As well as being a yoga teacher, I work in the hospitality industry. I know first hand how it can negatively affect the body. The long hours, late nights, pumped with adrenaline (and caffeine!), dehydrated, on your feet all day, carrying heavy plates and whilst always maintaining perfectly smiley demeanor eventually begins to take it’s toll. Especially if you don’t balance all of this hecticness with a nice relaxing yoga practice.
And believe me, I know that yoga is the last thing on your mind when you have just finished a monster double shift and all you want to do is drink beer and go to sleep. But trust me, it is the best thing for you! Luckily I’m not working such crazy long hours at the moment so I can fit a practice in easily, but there have been times when I’m doing 45 hours a week on my feet and I can barely even look at my yoga mat.
If you can relate to this feeling, this may be the sequence for you!
When I was feeling particularly pooped recently after doing a 10 hour shift, I managed to force myself onto my mat to unravel a little bit.
And here I will share that little sequence with you, so you too can begin to release all of the tension that is building up in your body and mind from being such a bloody good worker!
All you need is half an hour and you will feel so much better. You can do this sequence after your shift, or at anytime that you are feeling too tired for a more active yoga practice but still want to do something.
Before you start
Before you start the sequence, come into a crossed legged position. Close your eyes and tune in to how your body is feeling. Really feel it, all of the aches and pains. Notice the activity of your mind (it’s probably all over the show!). It’s all completely normal. Don’t fight it, deeply feel it. Set the intention for yourself to stay present with the breath throughout the practice and to relax and let go.
1) Self foot massage
Start by taking hold of your right foot and giving it a really nice rub. Massage each of your toes. It can be really nice to interlace your fingers between your toes for a minute and making circles with the ankle joint. Give your right foot some loving, and then do the same with the other foot.
2) Legs up the wall pose / Viparita Karani
After a long shift, your legs and feet are probably very sore and heavy. And putting your feet up is the next step to feeling human again.
Bring your mat up against the wall. Sit with your left hip up against the wall and then windmill your legs up onto the wall. So now your bum is touching the wall, your legs are up the wall and you are lying flat on your mat.
Stay in this pose for at least 5 minutes, ideally 10. Set a timer and relax. It’s nice to have your hands on the belly so you can really focus on the breath.
3) Supine Butterfly/ Supta Baddha Konasana
Gently come out of the previous position and lye supine on your mat. Bring the soles of the feet together and let the knees relax down towards the ground. Stay here for 5 minutes. Again, bring the hands onto the belly and stay really connected to your breath. Count to five on every inhale and every exhale. Every time you lose focus, remind yourself of your intention to relax and let go.
4) Eye of the needle pose/ Sucirandrasana
Now gently turn the soles of your feet onto the mat and bring your heels in towards your buttocks, keeping the knees bent. Take your right leg and rest the side of your right foot on your left thigh. Feel the stretch in your outer right hip. Gently draw the left knee in towards the chest to stretch the hip further. Stay for one minute and then do the same on the opposite leg. For more information about this pose, click here.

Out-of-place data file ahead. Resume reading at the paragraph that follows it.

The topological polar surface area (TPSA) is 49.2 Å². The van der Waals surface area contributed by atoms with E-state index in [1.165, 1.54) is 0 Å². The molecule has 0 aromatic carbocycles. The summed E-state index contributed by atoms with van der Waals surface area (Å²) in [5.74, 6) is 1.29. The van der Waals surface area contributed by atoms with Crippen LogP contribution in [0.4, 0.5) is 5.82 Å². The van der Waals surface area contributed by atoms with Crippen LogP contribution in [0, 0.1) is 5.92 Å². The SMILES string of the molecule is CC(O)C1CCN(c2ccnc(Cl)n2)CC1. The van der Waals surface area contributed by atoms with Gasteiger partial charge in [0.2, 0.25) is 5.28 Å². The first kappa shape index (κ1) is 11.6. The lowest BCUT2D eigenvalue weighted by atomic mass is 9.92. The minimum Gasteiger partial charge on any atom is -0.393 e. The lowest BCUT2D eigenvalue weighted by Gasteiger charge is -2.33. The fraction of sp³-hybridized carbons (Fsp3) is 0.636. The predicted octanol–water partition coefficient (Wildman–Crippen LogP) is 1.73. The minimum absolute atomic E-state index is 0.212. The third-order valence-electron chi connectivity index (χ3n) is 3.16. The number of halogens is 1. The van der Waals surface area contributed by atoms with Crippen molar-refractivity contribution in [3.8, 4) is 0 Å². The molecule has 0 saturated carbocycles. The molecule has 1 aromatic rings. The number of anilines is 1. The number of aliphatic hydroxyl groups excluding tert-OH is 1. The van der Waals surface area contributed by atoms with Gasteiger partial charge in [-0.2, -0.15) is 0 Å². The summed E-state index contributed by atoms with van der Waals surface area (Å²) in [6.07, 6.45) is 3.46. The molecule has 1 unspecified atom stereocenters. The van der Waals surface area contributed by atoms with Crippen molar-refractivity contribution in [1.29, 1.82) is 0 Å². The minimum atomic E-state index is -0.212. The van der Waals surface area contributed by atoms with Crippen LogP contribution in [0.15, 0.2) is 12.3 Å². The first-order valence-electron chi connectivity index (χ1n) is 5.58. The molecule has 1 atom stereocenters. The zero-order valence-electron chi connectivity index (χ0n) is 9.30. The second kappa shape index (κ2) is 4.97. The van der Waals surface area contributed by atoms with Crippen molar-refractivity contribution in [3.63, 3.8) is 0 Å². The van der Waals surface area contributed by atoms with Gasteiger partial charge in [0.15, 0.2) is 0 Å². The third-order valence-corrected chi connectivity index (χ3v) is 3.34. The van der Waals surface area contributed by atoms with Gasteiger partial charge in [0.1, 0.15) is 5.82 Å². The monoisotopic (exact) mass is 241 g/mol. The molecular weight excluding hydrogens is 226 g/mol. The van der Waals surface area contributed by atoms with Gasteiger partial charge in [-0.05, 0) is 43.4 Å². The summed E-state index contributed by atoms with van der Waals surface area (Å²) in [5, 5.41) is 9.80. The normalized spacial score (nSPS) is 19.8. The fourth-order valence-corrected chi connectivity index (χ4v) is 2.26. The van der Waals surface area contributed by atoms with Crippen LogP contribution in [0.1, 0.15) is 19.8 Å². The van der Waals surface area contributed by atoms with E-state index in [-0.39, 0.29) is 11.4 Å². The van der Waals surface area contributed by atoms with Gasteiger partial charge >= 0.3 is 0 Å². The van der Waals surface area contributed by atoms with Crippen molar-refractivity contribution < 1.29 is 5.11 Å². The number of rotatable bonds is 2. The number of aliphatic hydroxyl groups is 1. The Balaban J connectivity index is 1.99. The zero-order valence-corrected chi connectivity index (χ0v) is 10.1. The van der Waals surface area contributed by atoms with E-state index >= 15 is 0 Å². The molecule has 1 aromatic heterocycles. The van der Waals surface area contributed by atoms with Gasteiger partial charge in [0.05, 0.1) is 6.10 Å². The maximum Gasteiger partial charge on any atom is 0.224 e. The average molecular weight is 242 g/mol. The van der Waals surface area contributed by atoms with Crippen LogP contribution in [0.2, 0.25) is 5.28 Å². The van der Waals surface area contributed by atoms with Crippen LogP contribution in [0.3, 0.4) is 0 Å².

5) Bridge Pose/ Setu Bandha Sarvangasana
To activate the legs again, and to release tension in the spine, we will now practice bridge pose. With both legs bent, the soles of the feet on the floor, hip width apart and close to the hips, begin to focus on your deep breathing again. As you inhale, push into your feet as you raise your hips up towards the sky. Exhale as you slowly roll the spine back down, vertebrae by vertebrae, like a wheel. Repeat a few times, matching movement with breath. For more information about Bridge Pose, click here.
6) Supine Twist/ Supta Matsyendrasana
Draw your knees in towards your chest and outstretch your arms along side the body at shoulder height. As you exhale, take the knees over to the right side. Gaze out towards the opposite hand. Stay here for 5 breaths. Repeat on the other side. Click here for more information about this pose.
7) Sphinx Pose/ Salamba Bhujangasana
To help release tension in the lower back, we will come into Sphinx Pose, which we will hold for 3 minutes (or around 2o long breaths). So roll onto your belly. Come up onto your forearms, with your elbows underneath and slightly in front of your shoulders. Come up to a height that feels comfortable for your lower back. In my article about Yin Yoga, I discuss Sphinx Pose in more detail.
8) Child’s Pose/ Balasana
After Sphinx Pose very very gently push yourself up and back into child’s pose. The spine is being stretched in the opposite direction to what it was in Sphinx Pose, so take it easy. You may like to have your knees together or apart, just see what feels right for you. Let your forehead completely relax into the mat. Feel your breath in the back of the body. Stay here for 5 minutes.
Take it very slowly after your have finished your sequence. Lye down for a while, drink some water, have a bath. Do something lovely for yourself.
I really hope that this sequence helps you like it helps me. Let me know how you get on in the comments box below, or get in touch.
Lots of Love,